THE_GUY_IN_CHAINS
What do you think the odds are that they do change their strategy and end up staying around longer?
former_zyngite
I'd give them 10:1. The CEO is hellbent on believing that their current course is the correct course.

Farmville, Zynga's first addiction farm.

Alex Hern is a technology reporter for the Guardian. He was formerly staff writer at the New Statesman. You should follow Alex on Twitter.

Getty
Show Hide image

Scottish voters don't want hard Brexit - and they have a say in the future too

Leaving the single market is predicted to cost Scottish workers £2,000 a year,

After months of dithering, delaying and little more than scribbled notes in Downing Street we now know what Theresa May’s vision for a hard Brexit looks like. It is the clearest sign yet of just how far the Tories are willing to go to ignore the democratic will of the people of Scotland.  
 
The Tories want to take Scotland out of the single market - a market eight times bigger than the UK’s alone - which will cost Scotland 80,000 jobs and cut wages by £2,000 a year, according to the Fraser of Allander Institute.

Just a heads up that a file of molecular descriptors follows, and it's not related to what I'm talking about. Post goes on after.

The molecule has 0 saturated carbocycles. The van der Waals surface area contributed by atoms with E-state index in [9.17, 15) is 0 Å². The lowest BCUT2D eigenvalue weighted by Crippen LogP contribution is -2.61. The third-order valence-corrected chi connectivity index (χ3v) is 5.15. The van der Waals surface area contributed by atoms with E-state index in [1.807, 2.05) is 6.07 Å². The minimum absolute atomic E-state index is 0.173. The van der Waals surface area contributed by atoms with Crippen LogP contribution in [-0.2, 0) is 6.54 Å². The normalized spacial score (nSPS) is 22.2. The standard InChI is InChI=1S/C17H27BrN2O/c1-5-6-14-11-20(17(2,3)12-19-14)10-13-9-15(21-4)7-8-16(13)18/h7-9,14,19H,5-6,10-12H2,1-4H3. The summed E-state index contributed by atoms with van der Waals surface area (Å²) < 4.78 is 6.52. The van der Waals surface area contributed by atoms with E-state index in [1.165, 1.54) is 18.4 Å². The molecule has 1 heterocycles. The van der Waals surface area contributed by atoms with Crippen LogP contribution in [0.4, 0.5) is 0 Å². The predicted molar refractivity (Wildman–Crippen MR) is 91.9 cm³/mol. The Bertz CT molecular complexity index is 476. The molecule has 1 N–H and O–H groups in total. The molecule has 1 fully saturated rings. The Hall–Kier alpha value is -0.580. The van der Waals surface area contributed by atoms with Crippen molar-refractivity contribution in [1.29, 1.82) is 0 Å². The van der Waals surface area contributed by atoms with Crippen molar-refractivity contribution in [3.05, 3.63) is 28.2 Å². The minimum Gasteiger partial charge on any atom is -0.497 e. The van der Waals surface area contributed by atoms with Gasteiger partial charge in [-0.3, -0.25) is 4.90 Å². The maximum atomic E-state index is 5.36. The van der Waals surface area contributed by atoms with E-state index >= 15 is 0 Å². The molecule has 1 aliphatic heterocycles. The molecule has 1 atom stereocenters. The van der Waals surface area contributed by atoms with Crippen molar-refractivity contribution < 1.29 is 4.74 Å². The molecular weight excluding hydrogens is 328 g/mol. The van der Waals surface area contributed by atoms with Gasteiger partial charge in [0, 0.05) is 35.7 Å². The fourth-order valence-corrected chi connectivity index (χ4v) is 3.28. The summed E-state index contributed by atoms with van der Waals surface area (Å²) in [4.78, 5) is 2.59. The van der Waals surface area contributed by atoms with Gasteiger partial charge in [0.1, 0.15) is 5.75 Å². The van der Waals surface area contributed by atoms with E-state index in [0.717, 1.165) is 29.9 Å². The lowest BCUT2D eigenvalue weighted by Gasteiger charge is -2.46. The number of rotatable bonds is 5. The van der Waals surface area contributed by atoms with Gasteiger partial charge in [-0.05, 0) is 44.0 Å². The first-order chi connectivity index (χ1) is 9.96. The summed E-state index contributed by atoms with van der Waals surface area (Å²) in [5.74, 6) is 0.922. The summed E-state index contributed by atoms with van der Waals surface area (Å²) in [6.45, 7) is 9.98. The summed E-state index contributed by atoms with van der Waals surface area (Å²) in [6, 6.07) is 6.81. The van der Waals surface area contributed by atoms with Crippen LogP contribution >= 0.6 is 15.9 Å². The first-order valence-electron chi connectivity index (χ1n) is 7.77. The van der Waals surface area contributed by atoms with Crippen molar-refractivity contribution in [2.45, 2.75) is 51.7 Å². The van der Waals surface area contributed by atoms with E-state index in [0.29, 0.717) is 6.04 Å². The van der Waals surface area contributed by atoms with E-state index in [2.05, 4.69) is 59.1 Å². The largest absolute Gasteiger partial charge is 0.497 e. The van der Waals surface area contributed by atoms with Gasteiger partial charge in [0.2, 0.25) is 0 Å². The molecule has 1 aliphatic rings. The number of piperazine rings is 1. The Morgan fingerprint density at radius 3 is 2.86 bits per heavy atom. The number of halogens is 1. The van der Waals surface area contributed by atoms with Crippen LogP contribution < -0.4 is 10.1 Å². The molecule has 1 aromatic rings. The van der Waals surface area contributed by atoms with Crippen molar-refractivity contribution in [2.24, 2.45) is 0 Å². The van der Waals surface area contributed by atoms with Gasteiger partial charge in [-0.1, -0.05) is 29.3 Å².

And losing our place in the single market will not only affect Scotland's jobs but future investment too.
 
For example, retaining membership of, and tariff-free access to, the single market is crucial to sustainability and growth in Scotland’s rural economy.  Reverting to World Trade Organisation terms would open sections of our agricultural sector, such as cattle and sheep, up to significant risk. This is because we produce at prices above the world market price but are protected by the EU customs area.
 
The SNP raised the future of Scotland’s rural economy in the House of Commons yesterday as part of our Opposition Day Debate - not opposition for opposition’s sake, as the Prime Minister might say, but holding the UK Government to account on behalf of people living in Scotland.